Budget 2021: 'I wish they would at least acknowledge that a lot of people have fallen through the gap'

Beryl Preuschmann and Sean Fogarty are the couple behind hit Edinburgh-based tour business TripOrganiser, and were looking to the Budget for recognition and inclusion of those previously overlooked for government funding and support.

Beryl Preuschmann and Sean Fogarty have struggled to make ends meet without government support for limited company directors like themselves who are working in the particularly hard hit industries of hospitality and tourism.

TripOrganiser has been hit hard by the impact of the pandemic and its subsequent lockdowns as a small tour operator business reliant on Scotland’s usual swell of tourists to keep business flowing. Yet, over the last few months Beryl and Sean have been left without access to support as small, limited company directors excluded from UK Government support schemes, caught between minimal amounts of income provided by furlough and no access to Universal Credit.

The year has been a whirlwind for the couple who got married and had a child against the backdrop of the global pandemic wreaking havoc on livelihoods within and outwith Scotland. The flexibility of running their own business and being self-employed has, however, since dealt a heavy blow for their household – with Beryl unable to take on the mainly customer service, shelf-stacking jobs available last year due to her pregnancy and Sean trying to sustain the family as a delivery driver.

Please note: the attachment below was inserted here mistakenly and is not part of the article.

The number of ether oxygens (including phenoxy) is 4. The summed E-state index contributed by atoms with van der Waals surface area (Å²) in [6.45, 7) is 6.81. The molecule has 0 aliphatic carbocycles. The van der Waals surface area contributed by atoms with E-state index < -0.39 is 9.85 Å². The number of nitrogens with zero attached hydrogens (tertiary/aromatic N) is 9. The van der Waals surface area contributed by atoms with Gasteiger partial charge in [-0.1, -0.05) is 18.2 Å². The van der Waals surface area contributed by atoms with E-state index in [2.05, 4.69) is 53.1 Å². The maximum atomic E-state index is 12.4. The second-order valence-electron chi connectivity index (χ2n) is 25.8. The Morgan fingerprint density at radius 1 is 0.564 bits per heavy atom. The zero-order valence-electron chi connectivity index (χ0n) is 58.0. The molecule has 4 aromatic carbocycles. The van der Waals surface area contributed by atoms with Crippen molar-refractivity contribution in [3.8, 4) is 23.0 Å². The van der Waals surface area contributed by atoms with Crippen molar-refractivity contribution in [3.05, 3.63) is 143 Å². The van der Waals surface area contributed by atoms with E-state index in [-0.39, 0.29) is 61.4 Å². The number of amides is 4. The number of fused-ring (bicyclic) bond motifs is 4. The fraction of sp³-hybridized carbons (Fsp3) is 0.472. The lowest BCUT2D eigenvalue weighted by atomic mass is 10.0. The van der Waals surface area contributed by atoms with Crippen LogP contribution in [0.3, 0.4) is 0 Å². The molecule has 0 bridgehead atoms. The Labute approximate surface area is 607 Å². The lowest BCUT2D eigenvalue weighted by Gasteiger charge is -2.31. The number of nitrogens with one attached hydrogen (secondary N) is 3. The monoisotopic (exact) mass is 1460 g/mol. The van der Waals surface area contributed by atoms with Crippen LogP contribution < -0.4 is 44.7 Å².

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Alongside many who had been holding out hope for today’s Budget and the Chancellor’s commitment to “doing whatever it takes to support British people and businesses through this crisis”, Beryl said that the latest Budget was yet another missed opportunity to help those who have been previously excluded from support and campaigning for inclusion in support schemes.

“I wish they would at least acknowledge that a lot of people have fallen through the gap continuously,” she added. “I don't think they really understand what normal people live with and how hard it is to do this.”

Now, the couple say they are hoping that a new sub-grant from Visit Scotland – aiming to assist those left out by previous grants which did not provide for home-based businesses without physical premises – will allow them to keep afloat until their business can resume once more.

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